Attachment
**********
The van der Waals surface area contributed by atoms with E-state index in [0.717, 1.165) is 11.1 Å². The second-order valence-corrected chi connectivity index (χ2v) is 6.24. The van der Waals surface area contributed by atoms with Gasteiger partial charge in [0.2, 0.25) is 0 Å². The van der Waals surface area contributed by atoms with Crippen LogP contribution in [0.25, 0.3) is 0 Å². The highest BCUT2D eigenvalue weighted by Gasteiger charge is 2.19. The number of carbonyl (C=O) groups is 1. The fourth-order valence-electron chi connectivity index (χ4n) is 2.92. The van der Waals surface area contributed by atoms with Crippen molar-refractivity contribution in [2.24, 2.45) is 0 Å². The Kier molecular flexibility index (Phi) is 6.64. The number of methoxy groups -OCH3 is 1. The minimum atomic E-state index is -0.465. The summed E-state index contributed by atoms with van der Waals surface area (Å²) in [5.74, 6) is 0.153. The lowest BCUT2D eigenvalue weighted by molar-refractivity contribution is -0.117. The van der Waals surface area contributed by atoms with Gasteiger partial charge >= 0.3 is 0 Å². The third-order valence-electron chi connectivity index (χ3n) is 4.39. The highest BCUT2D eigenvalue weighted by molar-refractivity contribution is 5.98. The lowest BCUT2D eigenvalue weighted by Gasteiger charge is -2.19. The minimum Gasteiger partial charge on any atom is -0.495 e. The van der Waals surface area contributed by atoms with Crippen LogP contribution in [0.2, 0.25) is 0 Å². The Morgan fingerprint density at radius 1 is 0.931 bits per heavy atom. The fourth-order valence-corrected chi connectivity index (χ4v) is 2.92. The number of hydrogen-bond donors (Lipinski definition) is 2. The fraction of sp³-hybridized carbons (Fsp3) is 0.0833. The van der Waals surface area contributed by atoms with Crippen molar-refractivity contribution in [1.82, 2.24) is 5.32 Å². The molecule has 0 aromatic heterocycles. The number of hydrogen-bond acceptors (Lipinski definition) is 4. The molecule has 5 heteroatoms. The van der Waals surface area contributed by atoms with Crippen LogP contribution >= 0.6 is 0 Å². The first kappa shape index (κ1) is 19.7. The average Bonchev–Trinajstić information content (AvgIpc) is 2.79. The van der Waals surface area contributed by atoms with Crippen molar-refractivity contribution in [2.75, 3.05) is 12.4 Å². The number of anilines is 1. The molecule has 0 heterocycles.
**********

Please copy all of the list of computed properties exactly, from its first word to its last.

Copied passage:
The van der Waals surface area contributed by atoms with E-state index in [0.717, 1.165) is 11.1 Å². The second-order valence-corrected chi connectivity index (χ2v) is 6.24. The van der Waals surface area contributed by atoms with Gasteiger partial charge in [0.2, 0.25) is 0 Å². The van der Waals surface area contributed by atoms with Crippen LogP contribution in [0.25, 0.3) is 0 Å². The highest BCUT2D eigenvalue weighted by Gasteiger charge is 2.19. The number of carbonyl (C=O) groups is 1. The fourth-order valence-electron chi connectivity index (χ4n) is 2.92. The van der Waals surface area contributed by atoms with Crippen molar-refractivity contribution in [2.24, 2.45) is 0 Å². The Kier molecular flexibility index (Phi) is 6.64. The number of methoxy groups -OCH3 is 1. The minimum atomic E-state index is -0.465. The summed E-state index contributed by atoms with van der Waals surface area (Å²) in [5.74, 6) is 0.153. The lowest BCUT2D eigenvalue weighted by molar-refractivity contribution is -0.117. The van der Waals surface area contributed by atoms with Gasteiger partial charge >= 0.3 is 0 Å². The third-order valence-electron chi connectivity index (χ3n) is 4.39. The highest BCUT2D eigenvalue weighted by molar-refractivity contribution is 5.98. The lowest BCUT2D eigenvalue weighted by Gasteiger charge is -2.19. The minimum Gasteiger partial charge on any atom is -0.495 e. The van der Waals surface area contributed by atoms with Crippen LogP contribution in [0.2, 0.25) is 0 Å². The Morgan fingerprint density at radius 1 is 0.931 bits per heavy atom. The fourth-order valence-corrected chi connectivity index (χ4v) is 2.92. The number of hydrogen-bond donors (Lipinski definition) is 2. The fraction of sp³-hybridized carbons (Fsp3) is 0.0833. The van der Waals surface area contributed by atoms with Crippen molar-refractivity contribution in [1.82, 2.24) is 5.32 Å². The molecule has 0 aromatic heterocycles. The number of hydrogen-bond acceptors (Lipinski definition) is 4. The molecule has 5 heteroatoms. The van der Waals surface area contributed by atoms with Crippen LogP contribution >= 0.6 is 0 Å². The first kappa shape index (κ1) is 19.7. The average Bonchev–Trinajstić information content (AvgIpc) is 2.79. The van der Waals surface area contributed by atoms with Crippen molar-refractivity contribution in [2.75, 3.05) is 12.4 Å². The number of anilines is 1. The molecule has 0 heterocycles.